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When internationally acclaimed author Laura Esquivel swept onto the scene with her bestselling novel Like Water for Chocolate, a fresh, innovative voice entered the canon of beloved Latin American literature. Now, in Swift as Desire, she explores the power of words--spoken and unspoken--to unite souls, and to drive them apart. This guide will help direct your group’s discussion of this unforgettable tale of love and Morse Code.
From the moment he is born, laughing instead of crying like other babies, Júbilo has a special talent for spreading joy. No one can resist his charm and good humor, and his very presence seems to ease tension and encourage harmony in everyone around him. But Júbilo has another, more mysterious gift: he can hear the sand dunes singing; he can understand the whispers of insects; he can decipher what is in people’s hearts, even when they cannot.
Harnessing these remarkable powers, Júbilo becomes an interpreter, first for the warring factions within his own family, and later as a telegraph operator, often translating words of spite or confusion into words of respect and love, quietly spreading peace.
But now the telegraph lies abandoned, obsolete as a form of communication in the electronic age, and Júbilo lies on his deathbed, mute, blind, and estranged from his beloved wife, Lucha, who refuses to speak to him. A secret tragedy has torn apart their sensuous and loving marriage, and only their daughter, imitating what she has learned from her father about interpreting the truth of the heart, can bring reconciliation to her parents before it is too late.
1. As a child, Júbilo can hear silent words behind the words his mother and grandmother speak, and knows that these silent words represent repressed desires. He considers it his job to translate these repressed desires into a language of emotion. Are these women truly repressing their desire to get along, or is Júbilo projecting his own childish need for them to get along? Since his interpretations cause harmony, does it matter? To what extent do you consider Júbilo’s interpretations meddling?
2. How does Esquivel use the image of Júbilo and Lucha dancing to convey both the power of their love for each other and Júbilo’s sensitivity to currents of energy? Is there any significance to where the dancing scenes are placed in the narrative?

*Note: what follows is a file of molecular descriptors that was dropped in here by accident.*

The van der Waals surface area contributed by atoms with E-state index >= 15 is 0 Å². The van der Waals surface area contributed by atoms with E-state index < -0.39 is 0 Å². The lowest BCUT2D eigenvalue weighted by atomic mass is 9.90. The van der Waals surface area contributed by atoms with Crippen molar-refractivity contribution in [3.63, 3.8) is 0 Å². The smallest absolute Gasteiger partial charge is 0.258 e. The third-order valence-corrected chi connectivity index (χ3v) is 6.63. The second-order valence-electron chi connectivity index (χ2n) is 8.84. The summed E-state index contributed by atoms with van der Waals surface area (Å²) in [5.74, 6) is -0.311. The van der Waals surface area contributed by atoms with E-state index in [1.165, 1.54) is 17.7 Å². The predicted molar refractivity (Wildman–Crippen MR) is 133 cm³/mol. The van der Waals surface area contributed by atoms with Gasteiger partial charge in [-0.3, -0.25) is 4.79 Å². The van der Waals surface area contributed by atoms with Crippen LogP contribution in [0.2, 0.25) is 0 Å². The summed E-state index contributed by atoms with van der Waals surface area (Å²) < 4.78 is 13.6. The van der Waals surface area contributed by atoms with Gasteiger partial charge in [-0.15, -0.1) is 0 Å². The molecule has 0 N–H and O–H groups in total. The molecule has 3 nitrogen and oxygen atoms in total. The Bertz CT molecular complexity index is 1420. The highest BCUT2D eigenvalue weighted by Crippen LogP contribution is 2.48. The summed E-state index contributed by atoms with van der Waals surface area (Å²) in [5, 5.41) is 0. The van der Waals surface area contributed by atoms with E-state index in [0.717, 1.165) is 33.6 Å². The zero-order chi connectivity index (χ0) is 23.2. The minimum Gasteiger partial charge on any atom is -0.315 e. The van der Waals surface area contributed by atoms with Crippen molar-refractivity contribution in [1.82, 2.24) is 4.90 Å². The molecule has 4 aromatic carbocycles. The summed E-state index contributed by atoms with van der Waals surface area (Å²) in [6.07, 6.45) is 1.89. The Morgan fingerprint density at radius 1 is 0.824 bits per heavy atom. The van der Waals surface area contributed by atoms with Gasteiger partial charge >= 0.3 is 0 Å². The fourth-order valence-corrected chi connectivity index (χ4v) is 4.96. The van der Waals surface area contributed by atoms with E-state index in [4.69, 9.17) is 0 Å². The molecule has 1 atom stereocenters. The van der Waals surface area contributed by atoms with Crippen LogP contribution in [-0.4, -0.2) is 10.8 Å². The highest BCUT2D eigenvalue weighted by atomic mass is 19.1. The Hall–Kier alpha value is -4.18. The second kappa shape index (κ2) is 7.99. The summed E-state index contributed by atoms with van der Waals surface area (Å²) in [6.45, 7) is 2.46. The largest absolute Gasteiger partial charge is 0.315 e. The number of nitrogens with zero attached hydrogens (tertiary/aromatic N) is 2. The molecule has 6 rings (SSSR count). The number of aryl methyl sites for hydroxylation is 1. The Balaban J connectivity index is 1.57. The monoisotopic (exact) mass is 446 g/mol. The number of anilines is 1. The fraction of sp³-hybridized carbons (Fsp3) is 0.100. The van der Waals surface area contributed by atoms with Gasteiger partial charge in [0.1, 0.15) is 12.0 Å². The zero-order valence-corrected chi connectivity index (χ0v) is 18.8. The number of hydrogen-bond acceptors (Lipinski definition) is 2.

3. There is no concept that disturbs Júbilo more than a message that finds no receiver and languishes without a response. He feels guilty for every unclaimed cosmic signal and devotes his life to acknowledging as many lost messages as possible. What event from his childhood with his Mayan grandmother sparks this obsession? What comment do you think Esquivel is making about modern Mexico’s attitude toward its Mayan heritage?
4. How is Júbilo’s card game with don Pedro a watershed moment in his life? What happens during the game that causes Júbilo to lose his communication with the numbers on the cards, after being in such control? Do you think it is unethical of Júbilo to bet on the boxing championship when he already knows the results, given the objective of the whole evening?
5. How does Esquivel use the sun and rain, and their relationships to electricity, as symbols throughout the book? What is the significance of Lluvia’s nickname? Which characters have a special connection to sunlight—or sunspots—and which have a particular affinity to water? Why?
6. Discuss the significance in the novel of the following statement: “Sometimes good intentions aren’t enough to establish good contact with the cosmos.”
7. Contemplating her father’s situation, Lluvia asks herself: “What was it that my papa didn’t want to see that made him blind? What was it that he was trying to hold in so forcefully that it gave him Parkinson’s disease?” Do you think the mind-body connection is powerful enough to cause these kinds of illnesses? Where else in the novel do you see a link between mental strife and physical ramifications?
8. Do you agree with Lucha that money is necessary to oil the machinery of a happy, loving and productive life? Or with Júbilo, that possessions cause constraint, distorted thinking, and even enslavement? Is this philosophical difference at the root of their marriage’s demise? If not, what is?
9. What does Esquivel mean by “Words travel as swiftly as desire, so it is possible to send a message of love without them”? How does this assertion relate to the fifteen-year silence between Júbilo and Lucha?
10. Why doesn’t Júbilo, who can sense the subtle energy waves of every living thing and can communicate with stars, notice his son’s struggle with death right in the next room?
11. The thirteen-year-old Lucha is described as “unconquerable.” Is this title appropriate for her later in life as well? Do you think Lucha appreciates her husband’s unusual gift for translation? What do you make of her approach to dealing with don Pedro? Why do you think she puts up with his indiscretions so resolutely? Is she too harsh with Júbilo after the tragic death of Ramiro?
12. Esquivel writes, “The only things Júbilo knew how to do were communicate with people and love Lucia. He didn’t know how to do anything else, nor did he want to.” What forces get in the way of these simple goals? Why are “production, industry and technology” named as his foes? Are Júbilo’s aspirations outdated compared to Lucha’s?
LAURA ESQUIVEL is the award-winning and bestselling author of Like Water for Chocolate, which has sold over four and a half million copies around the world in 35 languages; The Law of Love; and, most recently, Between Two Fires. She lives in Mexico City.
From the Hardcover edition.